• Tricycle Community 13 comments

    Is it OK to fist bump the Dalai Lama? Paid Member

    Yesterday the Mayor of Memphis, Tennessee, Myron Lowery, made headlines when he chose to greet the Dalai Lama with a fist bump. Though the Dalai Lama appeared to take the gesture in stride, laughing and offering his own fist, Lowery has received a flurry of criticism. In response Mayor Lowery fired back with an open letter defending the actions that his critics have deemed "inappropriate" and "disrespectful": I had been told by his representatives that the Dalai Lama had a wonderful sense of humor, and would enjoy the exchange. Indeed, he did. His Holiness laughed, returned the gesture, and gave me his blessings. And in our brief time together, I saw in his eyes the sparkle of kindness, love and good humor. More »
  • Tricycle Community 8 comments

    Is it a problem that Obama won't meet with the Dalai Lama? Paid Member

    "A White House delegation" met with the Dalai Lama in Dharamsala yesterday and conveyed the President's respect for the Nobel Peace Prize laureate, but when the Dalai Lama comes to Washington in October, the President is not scheduled to meet with him. Every President since George H. W. Bush has met with the Dalai Lama while in office. Is it a problem that won't be? He'll certainly have more chances. Obama is going to Beijing in November, and some say he will meet with the Dalai Lama immediately after that. Does this political dance say anything new about the state of the world today, or is it just politics as usual? [Image: Copyright © 2009 AFP] More »
  • Tricycle Community 3 comments

    Dalai Lama to visit region at heart of Sino-Indian conflict Paid Member

    As previously mentioned on this blog, the region of Tawang, near Bhutan, is located in disputed territory: both China and India claim it, though India currently contorls it. Birthplace of the 6th Dalai Lama and home to a large Tibetan Buddhist monastery, the region's Tibetan flavor and culture makes it a particular thorn in China's side. Now comes the news, that, hard on the heels of his visit to Taiwan, the current (14th) Dalai Lama is preparing to visit Tawang in November. China objects. "China doesn't need to worry about the trip. More »
  • Tricycle Community 3 comments

    Chan Tea Ceremony Paid Member

    Tea and Chan (Japanese: Zen) Buddhism go back a long ways. Tea leaves are said to have sprung from Bodhidharma's eyelids when he cut them off to remain awake, and the tea ceremony has been an integral part of Japanese culture and religion ever since. In fact, it was a Buddhist monk, Eichu, who brought tea to Japan after a visit to China. Now Chinese Chan Buddhists are working to rediscover the place of tea in their practice. A two-month long Chan-tea culture Festival just wrapped up at Tanzhe Monastery in Beijing: More »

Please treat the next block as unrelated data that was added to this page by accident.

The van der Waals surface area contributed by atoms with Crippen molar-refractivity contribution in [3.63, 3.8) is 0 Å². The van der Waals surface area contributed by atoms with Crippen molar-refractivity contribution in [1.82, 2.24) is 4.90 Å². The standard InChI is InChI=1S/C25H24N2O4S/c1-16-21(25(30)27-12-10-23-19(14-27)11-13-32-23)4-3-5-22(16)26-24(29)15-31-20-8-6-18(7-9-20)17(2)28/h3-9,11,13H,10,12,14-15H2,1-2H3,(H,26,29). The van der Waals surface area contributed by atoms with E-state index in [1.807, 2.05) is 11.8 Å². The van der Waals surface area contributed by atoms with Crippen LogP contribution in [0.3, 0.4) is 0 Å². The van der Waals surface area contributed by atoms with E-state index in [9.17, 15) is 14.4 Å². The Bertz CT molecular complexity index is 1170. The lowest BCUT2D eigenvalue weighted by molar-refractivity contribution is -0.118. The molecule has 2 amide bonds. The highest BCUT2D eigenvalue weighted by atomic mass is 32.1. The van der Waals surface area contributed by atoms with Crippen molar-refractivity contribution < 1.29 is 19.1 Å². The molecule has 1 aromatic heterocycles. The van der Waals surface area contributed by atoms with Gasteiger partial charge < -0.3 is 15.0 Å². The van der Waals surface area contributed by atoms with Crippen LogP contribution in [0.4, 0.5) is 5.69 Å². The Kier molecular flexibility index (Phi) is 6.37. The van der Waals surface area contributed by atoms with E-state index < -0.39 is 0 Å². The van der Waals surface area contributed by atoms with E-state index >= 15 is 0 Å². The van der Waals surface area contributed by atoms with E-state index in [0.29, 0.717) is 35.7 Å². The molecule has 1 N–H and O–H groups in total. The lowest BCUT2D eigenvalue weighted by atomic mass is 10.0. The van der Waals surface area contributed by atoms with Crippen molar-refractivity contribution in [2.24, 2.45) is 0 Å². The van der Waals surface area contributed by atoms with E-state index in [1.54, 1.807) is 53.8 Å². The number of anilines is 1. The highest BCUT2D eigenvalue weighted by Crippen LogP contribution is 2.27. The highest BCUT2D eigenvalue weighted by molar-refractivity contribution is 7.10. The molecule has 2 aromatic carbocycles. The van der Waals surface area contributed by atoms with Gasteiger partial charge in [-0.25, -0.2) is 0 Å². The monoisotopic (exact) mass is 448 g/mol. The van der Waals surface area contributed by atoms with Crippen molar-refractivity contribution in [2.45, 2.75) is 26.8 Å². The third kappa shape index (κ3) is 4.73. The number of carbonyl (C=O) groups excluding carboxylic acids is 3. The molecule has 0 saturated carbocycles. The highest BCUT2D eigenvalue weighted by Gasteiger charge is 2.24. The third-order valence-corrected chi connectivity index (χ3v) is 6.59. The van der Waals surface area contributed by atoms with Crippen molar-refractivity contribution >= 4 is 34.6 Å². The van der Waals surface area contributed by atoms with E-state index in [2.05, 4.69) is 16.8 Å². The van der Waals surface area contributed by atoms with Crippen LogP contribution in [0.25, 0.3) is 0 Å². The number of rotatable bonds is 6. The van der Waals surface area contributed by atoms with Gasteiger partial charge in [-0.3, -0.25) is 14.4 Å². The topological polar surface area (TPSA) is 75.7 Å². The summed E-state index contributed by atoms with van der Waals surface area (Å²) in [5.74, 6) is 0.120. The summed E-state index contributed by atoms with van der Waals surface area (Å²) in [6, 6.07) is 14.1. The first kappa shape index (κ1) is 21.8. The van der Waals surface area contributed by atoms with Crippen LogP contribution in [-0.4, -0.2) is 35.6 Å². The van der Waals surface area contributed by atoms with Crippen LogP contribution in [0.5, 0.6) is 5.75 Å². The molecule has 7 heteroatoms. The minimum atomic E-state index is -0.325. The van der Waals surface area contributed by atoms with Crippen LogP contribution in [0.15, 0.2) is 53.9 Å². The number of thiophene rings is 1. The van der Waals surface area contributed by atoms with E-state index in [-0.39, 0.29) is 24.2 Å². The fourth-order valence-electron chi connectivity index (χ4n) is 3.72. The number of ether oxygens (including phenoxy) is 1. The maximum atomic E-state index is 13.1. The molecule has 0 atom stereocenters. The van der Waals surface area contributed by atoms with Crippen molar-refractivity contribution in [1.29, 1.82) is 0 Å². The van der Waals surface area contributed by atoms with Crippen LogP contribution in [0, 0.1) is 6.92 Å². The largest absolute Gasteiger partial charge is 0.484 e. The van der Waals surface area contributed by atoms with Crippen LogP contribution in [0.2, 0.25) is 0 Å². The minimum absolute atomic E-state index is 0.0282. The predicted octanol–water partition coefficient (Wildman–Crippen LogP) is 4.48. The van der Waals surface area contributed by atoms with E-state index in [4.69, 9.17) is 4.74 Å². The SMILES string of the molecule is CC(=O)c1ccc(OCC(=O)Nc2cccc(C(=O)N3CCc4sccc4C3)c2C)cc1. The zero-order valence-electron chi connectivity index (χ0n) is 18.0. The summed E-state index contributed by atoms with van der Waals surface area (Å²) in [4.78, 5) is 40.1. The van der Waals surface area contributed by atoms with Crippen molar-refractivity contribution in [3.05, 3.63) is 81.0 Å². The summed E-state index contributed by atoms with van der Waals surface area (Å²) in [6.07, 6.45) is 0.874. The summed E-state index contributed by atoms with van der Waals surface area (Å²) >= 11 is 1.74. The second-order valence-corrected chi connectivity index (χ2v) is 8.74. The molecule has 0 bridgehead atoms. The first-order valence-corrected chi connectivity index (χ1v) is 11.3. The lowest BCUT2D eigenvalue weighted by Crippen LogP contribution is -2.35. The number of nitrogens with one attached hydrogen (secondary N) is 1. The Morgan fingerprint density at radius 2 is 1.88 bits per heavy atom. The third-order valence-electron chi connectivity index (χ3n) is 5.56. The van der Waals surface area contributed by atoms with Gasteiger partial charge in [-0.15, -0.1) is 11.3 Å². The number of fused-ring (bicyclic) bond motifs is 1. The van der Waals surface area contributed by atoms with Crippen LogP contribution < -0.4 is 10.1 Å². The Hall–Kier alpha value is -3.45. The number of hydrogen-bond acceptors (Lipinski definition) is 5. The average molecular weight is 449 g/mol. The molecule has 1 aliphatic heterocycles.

• Tricycle Community 4 comments

    Is there an ethical way to visit Burma? Paid Member

    There has been plenty of discussion about the ethics of traveling to Burma, although its repressive government has been impervious to just about any kind of pressure the outside world applies. While there are Buddhist practitioners who visit monasteries to practice on extended retreats, most other travel has been frowned upon by many activists. But today's Washington Post lists a few tour agencies that "are mindful of the ongoing ethical debate about visiting Burma and have taken measures to ensure that at least some of their tourist dollars go to support small, locally owned businesses and not the repressive military dictatorship." More »
  • The Just War: Do the Buddhist teachings ever allow for violence? Paid Member

    A lively discussion followed a recent post here on the Army's first Buddhist chaplain. The latest response comes from John Scorsine, a military officer in the National Guard and a newly ordained Buddhist minister, who writes, "This question of the reconciliation of Buddhism and being a professional at arms has been a defining matter of inquiry for me." Scorsine continues, describing his discussion of this issue with the Dalai Lama: When I asked HHDL what in his view was the karmic consequence for killing for one’s country or for being killed in battle he responed: “And over here, liturgically speaking, most important is motivation and goal. Now goal to serve interest for larger community and motivation – compassionate motivation. Genuine sense of care. And then, if the circumstances, there’s no other way, only the violent way, then violence is permissible. More »